So far, China has refrained from the Russian invitation, which Kirpichenok attributes to Beijing's desire "to see stability in the region, the first of which is reaching peace with Israel," alongside "considering its priority relations with Saudi Arabia, Qatar, and the rest of the Arab Gulf countries, which were not as open to Bashar al-Assad's regime as they are now."

The Iranian issue

The Russian-Chinese relationship with Iran involves several complexities. The two countries have common interests and shared concerns about forming better relations with Arab Gulf countries and not portraying themselves as supporters of any party hostile to Israel. Conversely, Iran represents economic and geopolitical importance for both countries. This dilemma has been resolved through an integrative process between the two parties. Beijing becomes Tehran's economic 'airway' to keep it alive under suffocating and harsh Western sanctions, while Moscow serves as Tehran's military-technical supporter and diplomatic backer. 

Moscow, lacking the economic means to support Tehran, favors Chinese over Western influence in the region. Washington's unilateral withdrawal from the Joint Comprehensive Plan of Action (JCPOA) in 2018 has bolstered the positions of both countries in the Iranian arena. According to Russian professor Leonid Savin, who is the administrative head of the International Eurasian Movement and a frequent visitor to Tehran, "Russia and Iran are cooperating very successfully in several areas, and they have made significant progress and come a long way compared to where they were ten years ago."

Regarding Sino-Iranian relations, he states, "The two countries have a high level of partnership, with a readiness to strengthen and develop it." Moreover, there is no Russian concern about the growing Chinese economic influence in Iran; "On the contrary, China's increasing presence may motivate Russia to intensify its activities and develop trilateral projects, which is extremely crucial for strengthening multipolarity."

MENA’s role in global shifts

Former US National Security Advisor Zbigniew Brzezinski validates the argument that there is a significant power shift towards Eurasia and the Pacific Ocean in his book, The Grand Chessboard, and states that "Eurasia is the heart of the world and the center of the new post-Cold War conflict." The failure to integrate China into the Western liberal system, despite its growing economic capabilities, imposes this formula on the US in the Pacific. Despite new dynamics, the Middle East remains crucial, not diminishing in importance, but reinforcing its role as the pivotal arena affecting the balance of geopolitical conflicts, tipping dominance towards one party over another.

For its part, Moscow believes that its economic revival is merely a matter of choice, given its possession of endless natural resources. However, this revival cannot be achieved solely through Russian efforts; it requires Western technology and capital. Therefore, Moscow sees its openness to the West as contingent on overturning its geopolitical defeat and regaining its traditional influence in the Soviet space, with Ukraine at its heart. Otherwise, it will be unable to impose its conditions, even if it becomes a major economic power; it will remain hostage to Western capital, which is Beijing's mistake, according to the dominant view within the Kremlin. Thus, Moscow's primary task is to impose conditions to ensure the independence of its decision-making rather than to cooperate and open up to the West from a position of strength.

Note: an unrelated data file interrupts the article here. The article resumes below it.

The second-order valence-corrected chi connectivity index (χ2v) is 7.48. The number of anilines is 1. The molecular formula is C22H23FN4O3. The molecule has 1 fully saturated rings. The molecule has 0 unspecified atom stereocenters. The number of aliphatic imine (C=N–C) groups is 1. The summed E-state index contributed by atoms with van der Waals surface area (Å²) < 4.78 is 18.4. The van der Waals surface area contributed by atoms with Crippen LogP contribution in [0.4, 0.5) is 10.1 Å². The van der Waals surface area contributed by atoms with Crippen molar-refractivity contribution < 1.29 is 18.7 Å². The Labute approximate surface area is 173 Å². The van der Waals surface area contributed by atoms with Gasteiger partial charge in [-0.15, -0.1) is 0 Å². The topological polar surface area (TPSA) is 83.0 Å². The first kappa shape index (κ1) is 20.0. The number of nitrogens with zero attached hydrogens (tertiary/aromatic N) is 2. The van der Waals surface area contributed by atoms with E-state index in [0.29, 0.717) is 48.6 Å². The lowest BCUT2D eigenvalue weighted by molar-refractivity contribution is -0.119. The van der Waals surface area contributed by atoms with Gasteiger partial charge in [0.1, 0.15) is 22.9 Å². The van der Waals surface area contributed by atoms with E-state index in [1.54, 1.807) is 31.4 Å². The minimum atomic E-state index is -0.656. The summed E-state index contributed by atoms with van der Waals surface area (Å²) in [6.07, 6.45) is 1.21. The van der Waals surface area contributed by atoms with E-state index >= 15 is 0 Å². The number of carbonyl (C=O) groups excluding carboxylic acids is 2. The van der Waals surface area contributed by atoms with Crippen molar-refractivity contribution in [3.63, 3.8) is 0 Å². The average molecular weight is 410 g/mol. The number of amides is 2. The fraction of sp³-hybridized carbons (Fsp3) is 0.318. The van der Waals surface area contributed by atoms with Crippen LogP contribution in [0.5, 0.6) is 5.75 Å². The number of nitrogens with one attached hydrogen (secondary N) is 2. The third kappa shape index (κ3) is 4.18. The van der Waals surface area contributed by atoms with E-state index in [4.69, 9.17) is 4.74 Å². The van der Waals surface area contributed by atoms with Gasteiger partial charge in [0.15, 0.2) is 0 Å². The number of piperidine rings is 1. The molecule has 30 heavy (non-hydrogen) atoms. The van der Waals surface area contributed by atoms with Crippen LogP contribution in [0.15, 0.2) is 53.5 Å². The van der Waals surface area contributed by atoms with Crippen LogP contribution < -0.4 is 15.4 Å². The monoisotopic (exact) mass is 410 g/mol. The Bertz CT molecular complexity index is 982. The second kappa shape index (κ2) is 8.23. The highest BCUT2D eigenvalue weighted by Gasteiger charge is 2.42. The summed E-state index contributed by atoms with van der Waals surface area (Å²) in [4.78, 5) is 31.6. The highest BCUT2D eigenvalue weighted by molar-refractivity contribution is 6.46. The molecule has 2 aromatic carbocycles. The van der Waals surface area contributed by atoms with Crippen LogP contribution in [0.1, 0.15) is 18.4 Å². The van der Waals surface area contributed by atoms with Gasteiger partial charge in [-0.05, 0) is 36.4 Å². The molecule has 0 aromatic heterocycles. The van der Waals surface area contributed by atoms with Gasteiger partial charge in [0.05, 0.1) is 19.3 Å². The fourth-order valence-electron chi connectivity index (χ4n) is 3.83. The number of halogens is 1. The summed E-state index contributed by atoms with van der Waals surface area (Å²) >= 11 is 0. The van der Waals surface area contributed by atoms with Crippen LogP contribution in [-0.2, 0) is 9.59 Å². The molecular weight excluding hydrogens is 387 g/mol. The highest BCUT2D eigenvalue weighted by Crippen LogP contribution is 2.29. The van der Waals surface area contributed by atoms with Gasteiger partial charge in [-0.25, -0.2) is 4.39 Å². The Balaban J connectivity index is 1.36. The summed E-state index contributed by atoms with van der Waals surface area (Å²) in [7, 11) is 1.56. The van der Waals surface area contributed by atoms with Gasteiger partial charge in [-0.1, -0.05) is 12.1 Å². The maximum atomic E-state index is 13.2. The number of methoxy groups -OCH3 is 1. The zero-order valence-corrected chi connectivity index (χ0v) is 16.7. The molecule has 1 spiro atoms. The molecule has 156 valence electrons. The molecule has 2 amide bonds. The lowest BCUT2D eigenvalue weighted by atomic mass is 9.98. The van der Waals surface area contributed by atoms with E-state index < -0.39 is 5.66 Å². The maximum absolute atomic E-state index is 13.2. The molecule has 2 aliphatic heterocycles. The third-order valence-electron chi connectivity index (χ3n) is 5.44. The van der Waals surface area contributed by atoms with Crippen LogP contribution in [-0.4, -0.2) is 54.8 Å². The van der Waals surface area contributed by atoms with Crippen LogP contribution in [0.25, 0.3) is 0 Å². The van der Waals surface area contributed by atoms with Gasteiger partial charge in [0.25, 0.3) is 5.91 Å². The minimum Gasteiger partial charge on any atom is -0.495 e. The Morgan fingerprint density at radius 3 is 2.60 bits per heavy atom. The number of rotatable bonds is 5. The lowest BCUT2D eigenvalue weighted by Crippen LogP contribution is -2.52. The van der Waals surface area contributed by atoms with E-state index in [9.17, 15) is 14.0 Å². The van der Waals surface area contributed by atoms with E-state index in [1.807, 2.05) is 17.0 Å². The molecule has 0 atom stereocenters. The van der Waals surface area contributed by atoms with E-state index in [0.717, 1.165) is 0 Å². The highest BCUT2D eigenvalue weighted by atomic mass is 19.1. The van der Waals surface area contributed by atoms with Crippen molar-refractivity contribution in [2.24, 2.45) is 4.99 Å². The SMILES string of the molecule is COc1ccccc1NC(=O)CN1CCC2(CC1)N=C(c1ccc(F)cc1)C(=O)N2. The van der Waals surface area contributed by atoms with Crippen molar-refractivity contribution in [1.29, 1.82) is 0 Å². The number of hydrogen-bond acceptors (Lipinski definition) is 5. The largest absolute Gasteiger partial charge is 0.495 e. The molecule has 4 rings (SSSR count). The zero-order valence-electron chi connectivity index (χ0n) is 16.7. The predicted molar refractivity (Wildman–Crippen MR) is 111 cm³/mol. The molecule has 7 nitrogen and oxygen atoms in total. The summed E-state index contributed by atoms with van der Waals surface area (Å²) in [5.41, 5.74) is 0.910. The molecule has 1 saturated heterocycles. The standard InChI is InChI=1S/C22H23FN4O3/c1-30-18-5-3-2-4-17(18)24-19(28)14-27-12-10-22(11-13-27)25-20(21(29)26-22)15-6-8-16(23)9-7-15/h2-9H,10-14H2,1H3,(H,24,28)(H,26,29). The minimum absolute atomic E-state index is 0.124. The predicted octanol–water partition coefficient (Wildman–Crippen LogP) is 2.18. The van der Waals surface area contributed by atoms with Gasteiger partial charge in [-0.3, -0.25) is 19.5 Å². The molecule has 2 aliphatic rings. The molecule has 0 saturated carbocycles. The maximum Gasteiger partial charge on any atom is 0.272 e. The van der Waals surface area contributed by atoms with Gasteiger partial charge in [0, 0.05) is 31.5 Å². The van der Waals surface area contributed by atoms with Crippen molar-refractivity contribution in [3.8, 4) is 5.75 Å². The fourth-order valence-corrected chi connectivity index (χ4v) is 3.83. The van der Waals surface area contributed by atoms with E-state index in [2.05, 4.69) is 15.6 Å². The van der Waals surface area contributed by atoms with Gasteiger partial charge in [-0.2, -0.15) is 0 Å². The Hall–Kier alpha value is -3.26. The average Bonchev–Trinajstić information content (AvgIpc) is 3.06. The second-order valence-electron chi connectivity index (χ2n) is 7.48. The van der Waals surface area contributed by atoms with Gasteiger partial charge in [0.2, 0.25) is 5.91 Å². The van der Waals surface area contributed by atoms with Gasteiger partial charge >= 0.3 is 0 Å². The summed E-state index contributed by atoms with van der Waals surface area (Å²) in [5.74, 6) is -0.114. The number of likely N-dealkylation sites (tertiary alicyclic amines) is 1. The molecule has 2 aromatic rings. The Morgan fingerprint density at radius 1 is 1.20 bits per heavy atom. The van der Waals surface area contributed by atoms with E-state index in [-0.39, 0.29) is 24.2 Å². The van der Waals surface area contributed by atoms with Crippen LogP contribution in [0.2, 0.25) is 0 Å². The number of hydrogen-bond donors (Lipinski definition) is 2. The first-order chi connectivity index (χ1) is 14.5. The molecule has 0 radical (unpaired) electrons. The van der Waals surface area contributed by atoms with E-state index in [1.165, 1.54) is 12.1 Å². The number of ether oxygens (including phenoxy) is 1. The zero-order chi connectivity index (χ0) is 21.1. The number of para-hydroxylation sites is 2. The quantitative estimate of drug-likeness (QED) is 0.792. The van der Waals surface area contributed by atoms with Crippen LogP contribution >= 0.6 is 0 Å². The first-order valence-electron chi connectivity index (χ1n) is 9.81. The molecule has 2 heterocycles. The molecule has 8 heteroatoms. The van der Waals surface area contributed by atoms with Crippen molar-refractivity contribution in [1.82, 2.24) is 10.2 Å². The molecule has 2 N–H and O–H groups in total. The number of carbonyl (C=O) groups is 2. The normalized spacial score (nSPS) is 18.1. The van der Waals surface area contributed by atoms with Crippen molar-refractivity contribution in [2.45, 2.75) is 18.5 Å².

Similarly, Russia cannot guarantee the fulfillment of its geopolitical demands without good relations with the Arab Gulf countries and Algeria to ensure the stability of energy markets, in addition to neutralizing the rest of the Middle East countries, such as Turkey, Iran, Egypt, and Israel, and linking them to interests with Russia, while continuing its dominance over Syria. Without the Tartus naval base, the Russian Black Sea Fleet becomes limited in its capabilities and unable to confront the US Sixth Fleet in the Sea of Azov and Sevastopol, expand towards the Red Sea and Africa, or even access the Atlantic Ocean and Latin America.

China needs the energy resources provided by Iran and the Arab Gulf states, as well as access to the vast markets of the region, which has a population that exceeds half a billion. It also harbors concerns about the growing separatist sentiments in the predominantly Muslim Xinjiang region. Without solid relations with the countries of the region, its ambitious Belt and Road Initiative cannot come to fruition.

Moscow and Beijing lack visions for a new global order contrary to the current one and have no desire to dismantle it. However, they seek to change its rules.

Moscow and Beijing lack visions for a new global order contrary to the current one and have no desire to dismantle it. However, they seek to change its rules, allowing them to partner more "fairly." This is based on granting them full rights to dominate their traditional spheres of influence, where neither party interferes or infringes on each other's interests, and each party pledges to secure the interests of the other in the areas under its influence. On this basis, they can become cooperative partners with the US and acknowledge leadership of Washington.

Russian policy integrates well with its Chinese counterpart to achieve this without significant competition or serious disputes. Hence, their relationship appears to be complementary in the Middle East. However, this does not negate the existence of differences between them. Yet, current understandings will continue to govern their relations in light of their goal of altering the power balances in the current global order Middle East. This does not mean there won't be any change or shift in the relationship towards a more competitive or confrontational framework once this goal is achieved.

The views expressed in this piece are those of the author and do not express the official position of the Wilson Center.

This article is part of an ongoing collaborative series on Sino-Arab relations with Reseef.22.

About the Author


Ahmad Dahshan

Doctoral Student, Chief Editor, Center for Arab-Eurasian Studies
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Middle East Program

The Wilson Center’s Middle East Program serves as a crucial resource for the policymaking community and beyond, providing analyses and research that helps inform US foreign policymaking, stimulates public debate, and expands knowledge about issues in the wider Middle East and North Africa (MENA) region.  Read more